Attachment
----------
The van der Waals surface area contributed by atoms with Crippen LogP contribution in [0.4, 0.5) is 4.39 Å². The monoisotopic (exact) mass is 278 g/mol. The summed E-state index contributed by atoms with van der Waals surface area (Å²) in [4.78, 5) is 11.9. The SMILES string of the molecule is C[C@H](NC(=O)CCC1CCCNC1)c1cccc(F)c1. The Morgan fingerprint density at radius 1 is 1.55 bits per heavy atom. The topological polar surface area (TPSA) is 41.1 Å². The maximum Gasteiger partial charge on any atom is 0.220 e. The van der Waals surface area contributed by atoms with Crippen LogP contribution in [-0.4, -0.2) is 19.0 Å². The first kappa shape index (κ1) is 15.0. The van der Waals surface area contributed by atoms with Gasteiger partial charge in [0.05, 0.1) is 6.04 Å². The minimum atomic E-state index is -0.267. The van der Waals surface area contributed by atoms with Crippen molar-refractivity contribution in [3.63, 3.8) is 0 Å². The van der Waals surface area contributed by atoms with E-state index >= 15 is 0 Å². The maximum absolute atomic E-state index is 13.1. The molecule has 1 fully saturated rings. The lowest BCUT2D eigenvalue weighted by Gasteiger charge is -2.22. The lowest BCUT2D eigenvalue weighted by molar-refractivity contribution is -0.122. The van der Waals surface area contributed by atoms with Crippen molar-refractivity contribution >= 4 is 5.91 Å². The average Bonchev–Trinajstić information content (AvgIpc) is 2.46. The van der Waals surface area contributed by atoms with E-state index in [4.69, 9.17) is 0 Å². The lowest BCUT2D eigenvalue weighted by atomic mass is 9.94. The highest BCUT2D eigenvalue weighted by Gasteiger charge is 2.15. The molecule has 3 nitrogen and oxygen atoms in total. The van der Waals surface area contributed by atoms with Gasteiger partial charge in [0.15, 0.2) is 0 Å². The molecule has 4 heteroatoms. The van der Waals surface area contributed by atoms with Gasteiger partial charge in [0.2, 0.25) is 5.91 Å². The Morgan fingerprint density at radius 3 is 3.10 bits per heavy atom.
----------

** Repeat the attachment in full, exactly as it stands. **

The van der Waals surface area contributed by atoms with Crippen LogP contribution in [0.4, 0.5) is 4.39 Å². The monoisotopic (exact) mass is 278 g/mol. The summed E-state index contributed by atoms with van der Waals surface area (Å²) in [4.78, 5) is 11.9. The SMILES string of the molecule is C[C@H](NC(=O)CCC1CCCNC1)c1cccc(F)c1. The Morgan fingerprint density at radius 1 is 1.55 bits per heavy atom. The topological polar surface area (TPSA) is 41.1 Å². The maximum Gasteiger partial charge on any atom is 0.220 e. The van der Waals surface area contributed by atoms with Crippen LogP contribution in [-0.4, -0.2) is 19.0 Å². The first kappa shape index (κ1) is 15.0. The van der Waals surface area contributed by atoms with Gasteiger partial charge in [0.05, 0.1) is 6.04 Å². The minimum atomic E-state index is -0.267. The van der Waals surface area contributed by atoms with Crippen molar-refractivity contribution in [3.63, 3.8) is 0 Å². The van der Waals surface area contributed by atoms with E-state index >= 15 is 0 Å². The maximum absolute atomic E-state index is 13.1. The molecule has 1 fully saturated rings. The lowest BCUT2D eigenvalue weighted by Gasteiger charge is -2.22. The lowest BCUT2D eigenvalue weighted by molar-refractivity contribution is -0.122. The van der Waals surface area contributed by atoms with Crippen molar-refractivity contribution >= 4 is 5.91 Å². The average Bonchev–Trinajstić information content (AvgIpc) is 2.46. The van der Waals surface area contributed by atoms with E-state index in [4.69, 9.17) is 0 Å². The lowest BCUT2D eigenvalue weighted by atomic mass is 9.94. The highest BCUT2D eigenvalue weighted by Gasteiger charge is 2.15. The molecule has 3 nitrogen and oxygen atoms in total. The van der Waals surface area contributed by atoms with Gasteiger partial charge in [0.15, 0.2) is 0 Å². The molecule has 4 heteroatoms. The van der Waals surface area contributed by atoms with Gasteiger partial charge in [0.2, 0.25) is 5.91 Å². The Morgan fingerprint density at radius 3 is 3.10 bits per heavy atom.